Too soon to sigh in relief over end to wildfire season 

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The NDP's just-released budget update has some clear winners and losers — the fight against wildfires in B.C. seems to be winner.

Let's hope that dealing with the threat of summer forest fires remains high on the government's agenda as fall rains and cooler temperatures begin. This was a devastating year and the last thing B.C. wants is this threat to fall to the bottom of the pile of priorities.

In her budget speech this week, Finance Minister Carole James described this past summer as "the worst wildfire season ever in our history." She then announced $15 million in new spending over three years to upgrade wildfire facilities around the province.

Another $140 million will be spent over the next three years through the Forest Enhancement Society of B.C. to reduce risk of wildfires, support reforestation and wildlife habitat restoration, and to raise awareness of the FireSmart program. That spending is part of a broader $235 million the government has invested in the society.

As fires raged in B.C.'s backcountry, the former Liberal government has been called to task for failing to implement recommendations of a report on wildfires from 2003 and another from the BC Forest Practices Board in 2015, which many believe could have made a difference.

The Board report states: "While the cost of fuel management may seem expensive, research has shown that, in general, hazard mitigation investments cost less than wildfires when all direct, indirect and additional costs of wildfire are tallied.

"Money spent on mitigation through an effective interface fuel management program should reduce social, economic and environmental impacts to communities. Some of these impacts include smoke-caused health issues, disruption to the tourism industry, property loss, and damage to watersheds, among many others."

In an article on TheTyee.ca last month Bill Tieleman wrote: "Over 10 years between 2006 and 2015 they spent only $8 million a year to remove fuels from just 80,000 of a total 685,000 hectares of high-risk forest land that urgently needs action. And another one million hectares also require treatment to prevent fires.

"At the same time, it cost the B.C. government an average $182 million every year to fight forest fires — more than $1.8 billion in total."

This year to date, fighting fires has cost over $600 million and wildfires have burned more than a million hectares of forest, put thousands of residents out of their homes, and saw more than 1,600 firefighters and support staff from this province and beyond involved in the battle of the blazes.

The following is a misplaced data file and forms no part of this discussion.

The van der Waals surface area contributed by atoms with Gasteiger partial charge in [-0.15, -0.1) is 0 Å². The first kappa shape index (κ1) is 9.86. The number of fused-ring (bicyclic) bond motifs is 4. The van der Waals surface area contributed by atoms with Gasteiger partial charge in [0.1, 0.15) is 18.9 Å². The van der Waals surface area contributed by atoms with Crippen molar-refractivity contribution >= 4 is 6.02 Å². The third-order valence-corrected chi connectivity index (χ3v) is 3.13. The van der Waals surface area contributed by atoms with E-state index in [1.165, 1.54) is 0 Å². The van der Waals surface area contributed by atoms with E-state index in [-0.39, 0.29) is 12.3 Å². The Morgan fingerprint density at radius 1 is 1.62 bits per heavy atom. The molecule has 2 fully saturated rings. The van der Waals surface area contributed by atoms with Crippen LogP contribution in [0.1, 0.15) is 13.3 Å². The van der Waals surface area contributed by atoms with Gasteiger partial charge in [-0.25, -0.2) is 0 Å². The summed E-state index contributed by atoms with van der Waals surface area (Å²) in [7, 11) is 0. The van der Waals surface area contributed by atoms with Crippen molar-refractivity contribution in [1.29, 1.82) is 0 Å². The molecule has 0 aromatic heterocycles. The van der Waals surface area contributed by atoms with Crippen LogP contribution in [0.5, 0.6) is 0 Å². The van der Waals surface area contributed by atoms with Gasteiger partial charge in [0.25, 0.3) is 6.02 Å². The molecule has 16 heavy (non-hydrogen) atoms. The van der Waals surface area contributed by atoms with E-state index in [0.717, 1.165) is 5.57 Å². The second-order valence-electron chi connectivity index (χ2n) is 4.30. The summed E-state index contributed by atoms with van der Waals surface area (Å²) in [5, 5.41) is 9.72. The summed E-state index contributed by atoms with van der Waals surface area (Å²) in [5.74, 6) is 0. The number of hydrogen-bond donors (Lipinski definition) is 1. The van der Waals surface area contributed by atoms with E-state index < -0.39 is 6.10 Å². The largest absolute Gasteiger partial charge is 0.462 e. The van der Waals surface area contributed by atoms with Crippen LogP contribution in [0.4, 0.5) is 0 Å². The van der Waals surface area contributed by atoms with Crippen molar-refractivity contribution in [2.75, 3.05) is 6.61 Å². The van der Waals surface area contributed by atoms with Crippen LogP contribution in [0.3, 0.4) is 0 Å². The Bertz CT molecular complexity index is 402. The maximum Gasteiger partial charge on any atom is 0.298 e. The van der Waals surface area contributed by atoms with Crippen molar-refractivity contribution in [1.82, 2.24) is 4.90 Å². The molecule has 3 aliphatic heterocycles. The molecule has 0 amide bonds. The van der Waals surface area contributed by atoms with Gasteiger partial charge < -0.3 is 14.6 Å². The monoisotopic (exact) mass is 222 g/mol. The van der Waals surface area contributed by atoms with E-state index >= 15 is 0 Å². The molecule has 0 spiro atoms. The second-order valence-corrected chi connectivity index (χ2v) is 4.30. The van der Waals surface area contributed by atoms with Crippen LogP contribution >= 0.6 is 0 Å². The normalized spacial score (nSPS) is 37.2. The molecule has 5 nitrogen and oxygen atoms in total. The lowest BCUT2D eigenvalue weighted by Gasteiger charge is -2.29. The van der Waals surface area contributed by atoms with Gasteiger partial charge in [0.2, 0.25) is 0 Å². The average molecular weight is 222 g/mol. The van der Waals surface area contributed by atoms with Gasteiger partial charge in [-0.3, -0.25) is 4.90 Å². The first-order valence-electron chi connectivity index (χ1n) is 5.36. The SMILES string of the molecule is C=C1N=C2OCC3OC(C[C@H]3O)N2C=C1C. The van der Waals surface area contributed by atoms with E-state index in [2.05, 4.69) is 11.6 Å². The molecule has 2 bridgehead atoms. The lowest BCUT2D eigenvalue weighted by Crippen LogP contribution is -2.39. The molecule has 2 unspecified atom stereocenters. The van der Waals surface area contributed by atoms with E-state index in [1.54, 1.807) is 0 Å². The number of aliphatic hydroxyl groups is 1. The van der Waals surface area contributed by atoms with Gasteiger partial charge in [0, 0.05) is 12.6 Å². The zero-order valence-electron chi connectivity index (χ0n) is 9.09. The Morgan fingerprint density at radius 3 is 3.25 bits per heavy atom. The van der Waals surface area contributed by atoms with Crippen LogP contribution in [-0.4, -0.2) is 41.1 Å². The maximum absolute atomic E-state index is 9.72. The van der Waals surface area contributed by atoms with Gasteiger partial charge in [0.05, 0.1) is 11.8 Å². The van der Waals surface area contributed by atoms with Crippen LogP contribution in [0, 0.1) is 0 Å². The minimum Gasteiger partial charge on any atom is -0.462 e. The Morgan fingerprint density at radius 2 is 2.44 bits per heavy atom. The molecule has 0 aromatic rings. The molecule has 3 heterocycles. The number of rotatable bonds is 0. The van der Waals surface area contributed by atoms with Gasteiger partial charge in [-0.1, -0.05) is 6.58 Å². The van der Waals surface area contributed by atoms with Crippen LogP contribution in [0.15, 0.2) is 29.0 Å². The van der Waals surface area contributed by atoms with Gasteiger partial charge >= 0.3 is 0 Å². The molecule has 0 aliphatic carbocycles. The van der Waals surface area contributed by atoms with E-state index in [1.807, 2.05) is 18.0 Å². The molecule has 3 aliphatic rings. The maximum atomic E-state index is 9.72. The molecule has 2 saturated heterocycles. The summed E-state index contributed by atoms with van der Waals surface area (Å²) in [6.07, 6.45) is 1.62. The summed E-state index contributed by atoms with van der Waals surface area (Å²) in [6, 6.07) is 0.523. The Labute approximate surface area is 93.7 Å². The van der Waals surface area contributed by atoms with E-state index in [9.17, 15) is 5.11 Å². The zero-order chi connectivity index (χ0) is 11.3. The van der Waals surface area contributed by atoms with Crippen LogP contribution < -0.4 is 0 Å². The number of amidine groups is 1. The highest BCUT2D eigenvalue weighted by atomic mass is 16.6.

While Whistler had at least one scare this summer, we are fortunate (so far) to be heading into fall unscathed.

But that does not mean we can rest on our laurels. It is good to see that the municipality is moving ahead with a corridor-wide evacuation plan and that the FireSmart initiatives are continuing.

(This Sunday will see a community chipping day, free of charge — call the coordinator to arrange the service at 604-966-4173.)

There is also now a permanent yard waste drop off at the new Nesters Waste Depot.

Said Whistler mayor Nancy Wilhelm-Morden this week: "It's not enough for residents to just complete a FireSmart home assessment. They also need to take action — even small steps to start — to implement recommendations."

"The municipality is investing in a comprehensive wildfire protection program, but everyone plays a role in keeping the community safe. Research following devastating wildfires in communities like Fort McMurray has confirmed that houses that were more FireSmart (or had a lower fire risk) were still standing, while neighbouring houses with higher fire risk burned down. We're at risk in Whistler not only of having wildfires spread from the forest to our homes, but also of having house fires spread into neighbourhoods and the surrounding forest."

Last January, forester and biologist Bruce Blackwell presented a report to council that laid out two budgets for fuel thinning that would help protect Whistler from wildfire. The preferred option, which would come at a cost of $16 million over 10 years, is based on completing 30 ha. of fuel thinning per year, along with 40 ha. of fuel breaks.

Whistler has several outside funding sources to draw from to help pay for this work — like the Union of BC Municipalities Strategic Wildfire Prevention Initiative and the Provincial Forest Enhancement Society — but those funds have never been a sure thing in the past.

Let's hope this new government continues to see the value of acting preventatively and funds municipalities and others in their wildfire fighting strategies.

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